Modern high culture is experiencing a global crisis caused by the change of mediums. This is, firstly, a twilight of book era, caused by new electronic and computer technologies and, secondly, a crisis of humanism generally and of classical education in particular. Following the post-industrial today, we step into information and digital society. New computer technologies make it possible to radically modernize an education process, and these opportunities are being implemented before our eyes. Schoolchildren and students are reading less books and getting more information on the Internet.

Digitalization is an inevitable, natural stage of knowledge development [14: 178]. There is so much information that it is easier to rediscover than to find it. Of course, a good bibliographer can find literature on topic better than a search engine, and a text translated by a qualified human translator is better than machine translation. The Internet is like a giant dump, in which it is impossible to find something really important. Information is a junk. Unfortunately, 90% of the books stored in libraries are not used either. On scientific councils we still can distinguish good dissertations from bad ones, but it is not clear what criteria guides a machine when it selects information. It seems to have no distinction of important and unimportant, or even true and false.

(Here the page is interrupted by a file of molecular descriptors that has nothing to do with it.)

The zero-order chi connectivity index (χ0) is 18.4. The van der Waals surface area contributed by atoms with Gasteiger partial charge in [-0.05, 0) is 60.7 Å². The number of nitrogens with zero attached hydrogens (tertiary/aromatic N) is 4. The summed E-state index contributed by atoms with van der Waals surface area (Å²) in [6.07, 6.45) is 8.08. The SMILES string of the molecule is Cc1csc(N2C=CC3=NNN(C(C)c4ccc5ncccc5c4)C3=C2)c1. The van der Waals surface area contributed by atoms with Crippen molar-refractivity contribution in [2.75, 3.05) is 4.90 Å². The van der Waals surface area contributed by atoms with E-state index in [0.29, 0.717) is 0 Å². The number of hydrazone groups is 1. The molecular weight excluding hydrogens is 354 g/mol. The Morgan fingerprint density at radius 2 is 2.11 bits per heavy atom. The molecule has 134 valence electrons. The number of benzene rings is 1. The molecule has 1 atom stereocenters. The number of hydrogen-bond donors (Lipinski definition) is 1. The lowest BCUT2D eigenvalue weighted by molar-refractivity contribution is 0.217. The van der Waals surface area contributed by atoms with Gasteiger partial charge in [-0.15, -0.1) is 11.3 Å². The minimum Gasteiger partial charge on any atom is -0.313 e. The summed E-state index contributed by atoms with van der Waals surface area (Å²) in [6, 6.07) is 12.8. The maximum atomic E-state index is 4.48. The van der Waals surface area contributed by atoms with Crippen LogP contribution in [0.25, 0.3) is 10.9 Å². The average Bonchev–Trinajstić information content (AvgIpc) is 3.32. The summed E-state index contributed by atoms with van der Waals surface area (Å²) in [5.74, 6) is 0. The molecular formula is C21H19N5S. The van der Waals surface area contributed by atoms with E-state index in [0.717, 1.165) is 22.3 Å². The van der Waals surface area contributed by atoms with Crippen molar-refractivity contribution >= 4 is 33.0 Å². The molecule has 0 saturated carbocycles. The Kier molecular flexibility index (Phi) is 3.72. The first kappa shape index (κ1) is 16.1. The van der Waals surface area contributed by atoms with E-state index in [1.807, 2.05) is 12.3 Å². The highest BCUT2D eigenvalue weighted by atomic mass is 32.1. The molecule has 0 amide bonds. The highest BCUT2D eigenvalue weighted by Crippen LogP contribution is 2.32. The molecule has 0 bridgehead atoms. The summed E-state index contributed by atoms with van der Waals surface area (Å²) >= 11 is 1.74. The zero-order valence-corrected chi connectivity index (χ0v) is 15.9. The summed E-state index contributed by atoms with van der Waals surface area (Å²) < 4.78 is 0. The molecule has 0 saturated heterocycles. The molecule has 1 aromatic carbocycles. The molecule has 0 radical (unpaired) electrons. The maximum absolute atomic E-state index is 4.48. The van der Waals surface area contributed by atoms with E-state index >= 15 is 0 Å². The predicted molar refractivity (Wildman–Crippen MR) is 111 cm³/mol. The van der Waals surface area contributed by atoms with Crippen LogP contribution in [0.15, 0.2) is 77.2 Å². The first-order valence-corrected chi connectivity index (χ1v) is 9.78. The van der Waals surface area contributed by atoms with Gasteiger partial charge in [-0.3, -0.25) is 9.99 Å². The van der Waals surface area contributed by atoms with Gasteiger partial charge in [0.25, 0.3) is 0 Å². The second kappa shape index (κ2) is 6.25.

Obviously, erudition of a professor is inferior to the Internet. Today, there is so much information that no one can keep it “in mind”, so there are no universal scientists. Hence the creation of automatical proccessors, translators, search engines. There is a project to create a “theory of everything” that can be built with this kind of machines. Digital technologies cause a negative reaction among humanities scholars. They indicate that in such a way we lose understanding, creativity and other higher human abilities.  This caused a surge of research interest to the techniques and practices of classical education [6]. Without excluding the need to preserve them, it is worth looking at digitalization positively and using digital and computer technologies for the benefit of human. It is obvious that they open up opportunities for education of the masses. Screen culture does not necessarily lead to new barbarism, it opens wide access to world culture and thus promotes humanization, not savagery of the people.